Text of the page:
Dismantling of the ‘Zero’ Points to What Might Have Been for Japan

The last Mitsubishi Zero fighter plane still equipped with its original engine has been dismantled at the Tokorozawa Aviation Museum in Saitama Prefecture. Introduced as a long-range fighter plane by the Imperial Japanese Navy in 1940, the Zero was a mainstay of WWII.

The last indigenous Mitsubishi Zero (Source: Asahi Shimbun)
The last indigenous Mitsubishi Zero (Source: Asahi Shimbun)

At the start of the war, the Zero was a technological marvel, capable of combining long-distance flying with excellent manoeuvrability and firepower which made it the preeminent dogfighter in the early Pacific exchanges against Allied and Colonial aircraft.

Japanese aviation technology had been fostered by British freelancers (some would say traitors) during the 1920s and the Imperial Army had assembled a formidable flying force by the beginning of WWII. This was not dissimilar to Japan’s Axis allies Germany, whose Messerschmitt Bf 109 entered the war as one of the world’s most technologically-advanced fighters, having been used to devastating affect in the Spanish Civil War.

However, the overreaching ambitions of Imperial Japan and Nazi Germany put an unbearable strain on resources which led to the Allies assuming technological superiority by the middle war years.

The RAF, for instance, continued to update existing models so that both the Hawker Hurricane and Supermarine Spitfires that had begun the war were almost unrecognisable within a year. Not only did this ensure that the RAF gained a performance advantage over the technologically-stagnant Luftwaffe, but the British aircraft industry was far more proficient at producing machines in great numbers.

Spitfires at a shadow factory in Castle Bromwich
Spitfires at a shadow factory in Castle Bromwich

Unburdened by supporting massive armies overseas, the British could dedicate resources to building ‘shadow factories’ across the country to escape Luftwaffe bombing, effectively mobilising peacetime industries to the war effort.

Simultaneously, whilst the Luftwaffe was unable to significantly bomb British industry, the Allies’ bombing raids had an almost terminal affect on German production. Again, this was partly down to aeronautical technology. German bombers were poorly designed and their payloads were deristory (indeed the Luftwaffe never had a recognised heavy bomber throughout WWII).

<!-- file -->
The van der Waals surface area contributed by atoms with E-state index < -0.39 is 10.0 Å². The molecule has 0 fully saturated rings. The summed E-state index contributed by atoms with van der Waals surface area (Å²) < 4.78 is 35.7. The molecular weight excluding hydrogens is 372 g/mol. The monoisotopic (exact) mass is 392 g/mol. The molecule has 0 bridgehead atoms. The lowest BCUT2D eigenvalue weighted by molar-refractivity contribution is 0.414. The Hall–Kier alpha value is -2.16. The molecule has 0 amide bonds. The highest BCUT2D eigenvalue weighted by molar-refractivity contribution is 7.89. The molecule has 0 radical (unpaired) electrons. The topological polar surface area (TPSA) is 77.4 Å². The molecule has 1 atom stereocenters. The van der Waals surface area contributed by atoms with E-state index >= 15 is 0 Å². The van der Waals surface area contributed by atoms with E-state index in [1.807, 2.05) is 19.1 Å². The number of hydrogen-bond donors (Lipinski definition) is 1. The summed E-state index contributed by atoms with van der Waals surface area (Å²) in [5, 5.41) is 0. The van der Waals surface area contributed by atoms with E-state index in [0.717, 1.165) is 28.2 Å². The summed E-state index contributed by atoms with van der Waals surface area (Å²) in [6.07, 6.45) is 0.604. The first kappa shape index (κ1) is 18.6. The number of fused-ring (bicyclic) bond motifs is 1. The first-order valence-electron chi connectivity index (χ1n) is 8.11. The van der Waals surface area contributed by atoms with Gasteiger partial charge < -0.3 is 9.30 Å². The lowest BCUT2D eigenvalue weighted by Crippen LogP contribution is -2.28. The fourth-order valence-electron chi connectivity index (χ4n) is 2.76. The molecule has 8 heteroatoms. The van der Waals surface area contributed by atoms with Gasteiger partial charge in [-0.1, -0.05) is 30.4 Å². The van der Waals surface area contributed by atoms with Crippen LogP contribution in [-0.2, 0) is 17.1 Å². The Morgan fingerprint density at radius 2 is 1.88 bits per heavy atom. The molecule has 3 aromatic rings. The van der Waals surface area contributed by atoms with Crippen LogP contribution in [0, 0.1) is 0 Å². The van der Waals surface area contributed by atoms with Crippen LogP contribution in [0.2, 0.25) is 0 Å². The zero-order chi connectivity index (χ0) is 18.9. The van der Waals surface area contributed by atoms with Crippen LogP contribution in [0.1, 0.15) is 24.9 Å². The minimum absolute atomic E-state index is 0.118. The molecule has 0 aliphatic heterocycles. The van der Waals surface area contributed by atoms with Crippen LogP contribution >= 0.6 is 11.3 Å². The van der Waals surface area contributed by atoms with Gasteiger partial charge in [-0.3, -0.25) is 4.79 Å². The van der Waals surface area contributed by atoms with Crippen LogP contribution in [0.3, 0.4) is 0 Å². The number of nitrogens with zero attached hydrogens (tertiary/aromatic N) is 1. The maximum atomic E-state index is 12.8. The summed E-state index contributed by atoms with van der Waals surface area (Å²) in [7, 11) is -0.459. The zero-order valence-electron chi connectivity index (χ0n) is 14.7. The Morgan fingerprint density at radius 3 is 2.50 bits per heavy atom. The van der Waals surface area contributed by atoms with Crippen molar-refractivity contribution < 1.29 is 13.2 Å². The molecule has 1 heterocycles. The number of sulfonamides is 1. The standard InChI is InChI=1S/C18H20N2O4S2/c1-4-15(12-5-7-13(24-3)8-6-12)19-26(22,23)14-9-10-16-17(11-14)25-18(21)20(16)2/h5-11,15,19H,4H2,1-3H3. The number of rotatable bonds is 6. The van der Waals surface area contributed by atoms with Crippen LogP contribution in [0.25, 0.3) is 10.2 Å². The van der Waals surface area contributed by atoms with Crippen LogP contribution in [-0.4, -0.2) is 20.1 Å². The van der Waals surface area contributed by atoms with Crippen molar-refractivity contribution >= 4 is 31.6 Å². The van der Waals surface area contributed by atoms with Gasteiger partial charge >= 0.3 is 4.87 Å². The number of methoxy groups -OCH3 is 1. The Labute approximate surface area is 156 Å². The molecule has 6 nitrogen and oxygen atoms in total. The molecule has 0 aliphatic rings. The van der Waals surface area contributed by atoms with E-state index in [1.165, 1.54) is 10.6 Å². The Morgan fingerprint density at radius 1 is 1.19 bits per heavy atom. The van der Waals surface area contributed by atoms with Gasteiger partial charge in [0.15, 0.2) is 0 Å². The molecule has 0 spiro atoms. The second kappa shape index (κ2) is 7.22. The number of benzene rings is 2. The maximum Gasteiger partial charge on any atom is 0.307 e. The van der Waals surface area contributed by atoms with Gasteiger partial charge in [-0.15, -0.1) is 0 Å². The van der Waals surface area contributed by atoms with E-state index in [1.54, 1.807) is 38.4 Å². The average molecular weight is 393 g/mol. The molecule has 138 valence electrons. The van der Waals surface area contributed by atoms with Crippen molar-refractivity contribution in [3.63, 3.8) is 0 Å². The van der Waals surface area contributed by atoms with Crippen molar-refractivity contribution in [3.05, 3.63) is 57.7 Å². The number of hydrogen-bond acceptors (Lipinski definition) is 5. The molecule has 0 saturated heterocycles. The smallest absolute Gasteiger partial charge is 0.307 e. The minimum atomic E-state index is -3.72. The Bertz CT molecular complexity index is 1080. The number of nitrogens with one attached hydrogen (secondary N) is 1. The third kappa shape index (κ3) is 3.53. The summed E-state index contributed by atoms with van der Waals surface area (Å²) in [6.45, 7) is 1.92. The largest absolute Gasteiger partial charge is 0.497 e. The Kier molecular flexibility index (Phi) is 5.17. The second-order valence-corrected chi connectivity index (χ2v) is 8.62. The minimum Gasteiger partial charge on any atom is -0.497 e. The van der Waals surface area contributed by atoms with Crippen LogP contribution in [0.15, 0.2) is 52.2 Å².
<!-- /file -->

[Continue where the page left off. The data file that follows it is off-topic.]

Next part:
Whereas the British Lancasters, Halifaxes and Stirlings could carry over 10,000lbs-worth of bombs internally, the Luftwaffe bombers were restricted to small payloads with bombs often having to be carried externally, sacrificing speed in the process and leaving them vulnerable to Allied fighters.

The large bomb bay of an Avro Lancaster shortly before loading
The large bomb bay of an Avro Lancaster shortly before loading

This divergent development in aircraft capabilities from the start of WWII helped swing the war towards Britain in Europe as it did the Americans in the Pacific. The Zero, whilst a quality fighter at the beginning of WWII, was not developed further nor was it produced in significant numbers. Japanese fleets were given less and less air cover as the war dragged on, whilst the Americans developed the Grumman F6F Hellcat, deployed from aircraft carriers,¬†as a counter to Mitsubishi’s previously formidable design.

Not only did this give the Americans air superiority over the Pacific but it enabled their monstrous bomber aircraft (the Liberators and Flying Fortresses in particular) a safe escort to Japanese strategic targets, which were mercilessly pounded.

The Allies were by no means ahead of the enemy in terms of aircraft development at the start of WWII. Indeed, Germany and Japan had been preparing for war for years. Yet the greed for expansion, the need to support huge land armies overseas and keep them supplied, the diversion of resources to campaigns of extermination and genocide; these determinants prohibited the Axis powers mirroring the Allies’ technological development during the war years.

As the aircraft enthusiasts watched the Zero being dismantled at Tokorozawa, there were looks of admiration and nods of pride. Such expressions are apt for the machine was one of the finest designs of its time. Nevertheless, as with much of Japan’s war policy, blind leadership eventually rendered the Zero irrelevant as its technological capacity was not updated to keep pace with the new American fighters and its production numbers fell into inexorable decline.

What would have happened if the Axis scientists and designers, and not the generals and politicians, had had their way?